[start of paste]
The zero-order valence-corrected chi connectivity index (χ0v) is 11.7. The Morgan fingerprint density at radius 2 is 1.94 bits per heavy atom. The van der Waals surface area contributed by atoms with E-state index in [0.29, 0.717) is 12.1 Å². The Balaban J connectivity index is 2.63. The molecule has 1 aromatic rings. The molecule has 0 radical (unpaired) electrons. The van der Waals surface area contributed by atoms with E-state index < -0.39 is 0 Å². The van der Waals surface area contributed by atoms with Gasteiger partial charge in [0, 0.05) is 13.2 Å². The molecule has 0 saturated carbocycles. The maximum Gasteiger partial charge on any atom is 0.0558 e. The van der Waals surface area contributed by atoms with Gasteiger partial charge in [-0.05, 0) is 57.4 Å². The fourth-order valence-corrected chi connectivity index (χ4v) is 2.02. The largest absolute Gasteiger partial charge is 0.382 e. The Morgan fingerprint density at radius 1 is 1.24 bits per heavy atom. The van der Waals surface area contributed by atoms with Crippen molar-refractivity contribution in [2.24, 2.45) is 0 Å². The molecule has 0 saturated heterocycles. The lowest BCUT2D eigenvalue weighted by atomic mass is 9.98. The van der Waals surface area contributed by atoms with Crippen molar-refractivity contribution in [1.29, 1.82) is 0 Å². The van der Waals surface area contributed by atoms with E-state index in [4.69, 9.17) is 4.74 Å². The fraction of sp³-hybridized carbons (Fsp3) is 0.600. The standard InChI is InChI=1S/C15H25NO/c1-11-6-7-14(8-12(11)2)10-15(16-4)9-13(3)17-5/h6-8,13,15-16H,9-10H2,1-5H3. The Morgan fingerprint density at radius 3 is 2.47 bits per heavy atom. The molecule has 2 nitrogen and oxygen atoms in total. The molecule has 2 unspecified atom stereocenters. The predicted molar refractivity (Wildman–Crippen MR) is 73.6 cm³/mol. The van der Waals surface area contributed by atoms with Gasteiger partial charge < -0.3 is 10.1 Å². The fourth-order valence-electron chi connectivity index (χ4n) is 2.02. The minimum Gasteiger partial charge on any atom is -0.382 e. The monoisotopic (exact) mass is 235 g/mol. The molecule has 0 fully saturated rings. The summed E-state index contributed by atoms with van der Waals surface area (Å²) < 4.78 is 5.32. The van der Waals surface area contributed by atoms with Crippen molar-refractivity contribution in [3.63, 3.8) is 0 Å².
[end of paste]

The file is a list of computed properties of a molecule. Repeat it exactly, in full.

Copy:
The zero-order valence-corrected chi connectivity index (χ0v) is 11.7. The Morgan fingerprint density at radius 2 is 1.94 bits per heavy atom. The van der Waals surface area contributed by atoms with E-state index in [0.29, 0.717) is 12.1 Å². The Balaban J connectivity index is 2.63. The molecule has 1 aromatic rings. The molecule has 0 radical (unpaired) electrons. The van der Waals surface area contributed by atoms with E-state index < -0.39 is 0 Å². The van der Waals surface area contributed by atoms with Gasteiger partial charge in [0, 0.05) is 13.2 Å². The molecule has 0 saturated carbocycles. The maximum Gasteiger partial charge on any atom is 0.0558 e. The van der Waals surface area contributed by atoms with Gasteiger partial charge in [-0.05, 0) is 57.4 Å². The fourth-order valence-corrected chi connectivity index (χ4v) is 2.02. The largest absolute Gasteiger partial charge is 0.382 e. The Morgan fingerprint density at radius 1 is 1.24 bits per heavy atom. The van der Waals surface area contributed by atoms with Crippen molar-refractivity contribution in [2.24, 2.45) is 0 Å². The molecule has 0 saturated heterocycles. The lowest BCUT2D eigenvalue weighted by atomic mass is 9.98. The van der Waals surface area contributed by atoms with Crippen molar-refractivity contribution in [1.29, 1.82) is 0 Å². The van der Waals surface area contributed by atoms with E-state index in [4.69, 9.17) is 4.74 Å². The fraction of sp³-hybridized carbons (Fsp3) is 0.600. The standard InChI is InChI=1S/C15H25NO/c1-11-6-7-14(8-12(11)2)10-15(16-4)9-13(3)17-5/h6-8,13,15-16H,9-10H2,1-5H3. The Morgan fingerprint density at radius 3 is 2.47 bits per heavy atom. The molecule has 2 nitrogen and oxygen atoms in total. The molecule has 2 unspecified atom stereocenters. The predicted molar refractivity (Wildman–Crippen MR) is 73.6 cm³/mol. The van der Waals surface area contributed by atoms with Gasteiger partial charge < -0.3 is 10.1 Å². The fourth-order valence-electron chi connectivity index (χ4n) is 2.02. The minimum Gasteiger partial charge on any atom is -0.382 e. The monoisotopic (exact) mass is 235 g/mol. The molecule has 0 fully saturated rings. The summed E-state index contributed by atoms with van der Waals surface area (Å²) < 4.78 is 5.32. The van der Waals surface area contributed by atoms with Crippen molar-refractivity contribution in [3.63, 3.8) is 0 Å².